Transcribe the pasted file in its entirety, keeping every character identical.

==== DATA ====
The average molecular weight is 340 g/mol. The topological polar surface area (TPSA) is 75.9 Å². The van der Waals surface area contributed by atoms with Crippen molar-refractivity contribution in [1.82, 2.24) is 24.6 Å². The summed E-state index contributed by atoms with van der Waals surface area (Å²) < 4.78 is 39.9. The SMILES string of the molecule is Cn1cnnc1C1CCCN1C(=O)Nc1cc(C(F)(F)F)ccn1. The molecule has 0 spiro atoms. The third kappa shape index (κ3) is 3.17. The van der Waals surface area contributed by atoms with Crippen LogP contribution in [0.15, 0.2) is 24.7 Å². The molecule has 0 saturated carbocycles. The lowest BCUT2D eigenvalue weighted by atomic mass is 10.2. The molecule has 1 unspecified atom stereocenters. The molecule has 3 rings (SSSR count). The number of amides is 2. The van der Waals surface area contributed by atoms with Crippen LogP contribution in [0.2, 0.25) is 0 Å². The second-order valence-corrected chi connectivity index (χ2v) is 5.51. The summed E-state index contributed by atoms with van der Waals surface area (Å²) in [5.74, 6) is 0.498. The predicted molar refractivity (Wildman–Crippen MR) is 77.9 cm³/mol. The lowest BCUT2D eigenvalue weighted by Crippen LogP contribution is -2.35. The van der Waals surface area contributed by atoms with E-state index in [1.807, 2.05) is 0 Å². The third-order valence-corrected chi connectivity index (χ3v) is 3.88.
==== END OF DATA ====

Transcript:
The average molecular weight is 340 g/mol. The topological polar surface area (TPSA) is 75.9 Å². The van der Waals surface area contributed by atoms with Crippen molar-refractivity contribution in [1.82, 2.24) is 24.6 Å². The summed E-state index contributed by atoms with van der Waals surface area (Å²) < 4.78 is 39.9. The SMILES string of the molecule is Cn1cnnc1C1CCCN1C(=O)Nc1cc(C(F)(F)F)ccn1. The molecule has 0 spiro atoms. The third kappa shape index (κ3) is 3.17. The van der Waals surface area contributed by atoms with Crippen LogP contribution in [0.15, 0.2) is 24.7 Å². The molecule has 0 saturated carbocycles. The lowest BCUT2D eigenvalue weighted by atomic mass is 10.2. The molecule has 1 unspecified atom stereocenters. The molecule has 3 rings (SSSR count). The number of amides is 2. The van der Waals surface area contributed by atoms with Crippen LogP contribution in [0.2, 0.25) is 0 Å². The second-order valence-corrected chi connectivity index (χ2v) is 5.51. The summed E-state index contributed by atoms with van der Waals surface area (Å²) in [5.74, 6) is 0.498. The predicted molar refractivity (Wildman–Crippen MR) is 77.9 cm³/mol. The lowest BCUT2D eigenvalue weighted by Crippen LogP contribution is -2.35. The van der Waals surface area contributed by atoms with E-state index in [1.807, 2.05) is 0 Å². The third-order valence-corrected chi connectivity index (χ3v) is 3.88.